As India Rises, Silicon Valley Falls Behind

So says the Bay Area Council, which is talking up a 3,000-page report documenting the ever shifting relationship between India and the San Francisco Bay Area — home to the second-largest population of Indians in the U.S. after New Jersey-New York.

Indian technologists who came to work in Silicon Valley in the 1980s would often stay on and sometimes start companies. Vinod Khosla, for example, not only co-founded Sun Microsystems in 1982 but also became one of Silicon Valley’s top venture capitalists. By 1999, nearly a quarter of Silicon Valley’s engineers were Indian, according to AnnaLee Saxenian at U.C. Berkeley. and around 6% of valley companies had Indian CEOs.

Things changed after 9/11, when the tech bubble collapsed and restrictions on visas tightened, and Indians who came to work in Silicon Valley more often returned home.

Now, despite the very close ties between the two regions — Stanford is advising the Indian government on telecommunications reform, for example, while San Francisco firms are designing the Chennai airport and housing for slum dwellers in Mumbai — there are more and more opportunities for skilled Indians in India as Indian wages rise and the Indian tech and biotech industries get more sophisticated.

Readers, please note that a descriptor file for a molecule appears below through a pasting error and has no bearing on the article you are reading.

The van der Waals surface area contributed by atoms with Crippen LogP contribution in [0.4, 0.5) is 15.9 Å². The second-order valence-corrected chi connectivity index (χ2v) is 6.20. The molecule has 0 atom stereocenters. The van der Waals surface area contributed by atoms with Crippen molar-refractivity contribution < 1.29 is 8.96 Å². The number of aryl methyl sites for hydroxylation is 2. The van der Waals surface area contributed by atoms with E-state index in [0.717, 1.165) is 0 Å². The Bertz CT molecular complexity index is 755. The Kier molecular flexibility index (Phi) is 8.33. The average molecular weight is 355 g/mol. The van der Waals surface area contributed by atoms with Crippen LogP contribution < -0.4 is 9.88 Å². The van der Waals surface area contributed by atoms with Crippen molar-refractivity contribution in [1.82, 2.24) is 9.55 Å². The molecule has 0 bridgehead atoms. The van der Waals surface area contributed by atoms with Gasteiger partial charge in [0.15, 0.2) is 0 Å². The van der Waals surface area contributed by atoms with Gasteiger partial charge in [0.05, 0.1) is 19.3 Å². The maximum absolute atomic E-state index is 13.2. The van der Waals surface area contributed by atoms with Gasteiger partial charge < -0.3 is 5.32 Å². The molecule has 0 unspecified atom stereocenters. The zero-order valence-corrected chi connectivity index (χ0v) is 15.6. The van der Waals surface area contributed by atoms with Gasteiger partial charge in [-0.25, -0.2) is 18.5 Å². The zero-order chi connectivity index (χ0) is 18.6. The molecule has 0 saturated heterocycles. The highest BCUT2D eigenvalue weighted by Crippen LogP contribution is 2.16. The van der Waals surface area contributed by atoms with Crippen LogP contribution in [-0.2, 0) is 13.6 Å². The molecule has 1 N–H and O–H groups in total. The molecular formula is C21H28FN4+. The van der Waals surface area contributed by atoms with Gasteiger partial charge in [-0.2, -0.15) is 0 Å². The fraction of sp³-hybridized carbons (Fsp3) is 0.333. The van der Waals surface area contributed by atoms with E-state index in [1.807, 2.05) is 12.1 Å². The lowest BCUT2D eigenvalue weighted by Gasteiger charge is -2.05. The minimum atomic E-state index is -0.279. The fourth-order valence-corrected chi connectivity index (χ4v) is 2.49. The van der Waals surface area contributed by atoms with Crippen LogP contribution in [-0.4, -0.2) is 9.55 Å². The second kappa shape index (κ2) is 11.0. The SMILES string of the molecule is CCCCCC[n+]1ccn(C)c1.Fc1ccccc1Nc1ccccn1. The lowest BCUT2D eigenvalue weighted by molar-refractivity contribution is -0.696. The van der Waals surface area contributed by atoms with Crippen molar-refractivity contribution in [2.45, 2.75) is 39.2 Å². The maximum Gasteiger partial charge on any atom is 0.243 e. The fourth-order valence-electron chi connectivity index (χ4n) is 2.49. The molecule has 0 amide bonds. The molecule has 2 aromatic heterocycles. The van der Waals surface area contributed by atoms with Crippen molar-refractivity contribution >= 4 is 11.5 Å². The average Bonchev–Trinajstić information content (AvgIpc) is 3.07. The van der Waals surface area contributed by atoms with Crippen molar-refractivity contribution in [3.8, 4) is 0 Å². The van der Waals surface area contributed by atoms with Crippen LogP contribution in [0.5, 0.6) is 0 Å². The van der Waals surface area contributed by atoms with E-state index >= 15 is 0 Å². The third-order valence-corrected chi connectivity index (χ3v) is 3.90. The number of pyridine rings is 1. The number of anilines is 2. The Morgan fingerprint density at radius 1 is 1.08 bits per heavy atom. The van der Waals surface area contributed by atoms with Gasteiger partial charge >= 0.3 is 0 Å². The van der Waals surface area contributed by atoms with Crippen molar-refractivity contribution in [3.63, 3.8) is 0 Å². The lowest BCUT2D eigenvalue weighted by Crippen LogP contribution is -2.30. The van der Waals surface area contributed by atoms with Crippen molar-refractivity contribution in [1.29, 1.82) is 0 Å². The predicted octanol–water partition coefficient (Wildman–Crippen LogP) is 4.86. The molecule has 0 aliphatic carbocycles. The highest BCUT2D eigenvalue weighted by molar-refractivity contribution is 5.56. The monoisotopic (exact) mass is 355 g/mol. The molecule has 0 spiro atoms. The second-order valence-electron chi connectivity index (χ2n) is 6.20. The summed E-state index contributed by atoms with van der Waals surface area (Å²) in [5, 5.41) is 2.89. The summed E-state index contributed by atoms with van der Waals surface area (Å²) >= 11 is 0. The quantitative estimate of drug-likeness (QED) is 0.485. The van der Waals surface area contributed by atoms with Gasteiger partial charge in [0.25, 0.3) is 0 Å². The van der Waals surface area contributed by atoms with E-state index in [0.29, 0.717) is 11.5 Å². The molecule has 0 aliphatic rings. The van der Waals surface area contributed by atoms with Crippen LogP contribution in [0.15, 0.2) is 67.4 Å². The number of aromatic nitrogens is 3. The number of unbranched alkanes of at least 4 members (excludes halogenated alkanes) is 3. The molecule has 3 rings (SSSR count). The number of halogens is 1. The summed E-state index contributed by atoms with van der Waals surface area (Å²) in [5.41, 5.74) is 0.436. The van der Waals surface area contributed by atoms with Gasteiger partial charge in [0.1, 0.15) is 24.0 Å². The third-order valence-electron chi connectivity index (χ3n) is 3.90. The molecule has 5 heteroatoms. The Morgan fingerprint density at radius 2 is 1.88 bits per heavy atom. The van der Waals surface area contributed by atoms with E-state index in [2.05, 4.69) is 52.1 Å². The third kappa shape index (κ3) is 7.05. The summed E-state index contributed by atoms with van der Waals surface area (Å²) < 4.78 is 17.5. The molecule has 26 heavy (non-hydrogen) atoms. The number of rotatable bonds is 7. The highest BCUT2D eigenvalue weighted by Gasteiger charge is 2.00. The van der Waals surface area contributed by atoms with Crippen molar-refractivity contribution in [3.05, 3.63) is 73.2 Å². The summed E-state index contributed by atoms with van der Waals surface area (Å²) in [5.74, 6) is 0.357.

“For now…innovation in India focuses more on business processes and models,” the report says. “(But) America’s turn to India and other countries for engineering talent is largely the result of the U.S. failure to generate an adequate number of home-grown scientists, engineers and technicians.”

Predictably, the Council calls for better public schools in California and immigration reform so the U.S. can retain talented foreigners.

But it also calls on the Indian government to remove trade barriers with the U.S. and make government more efficient and on Indian IT firms to hire more “non-Indian nationals” if they truly want to become global companies.

For a U.S. group to be calling on Indian companies to create more jobs for U.S. workers is a big change.

The reports executive summary (only 16 pages) is below, and the full report is here.

Global Reach Execsum Only Web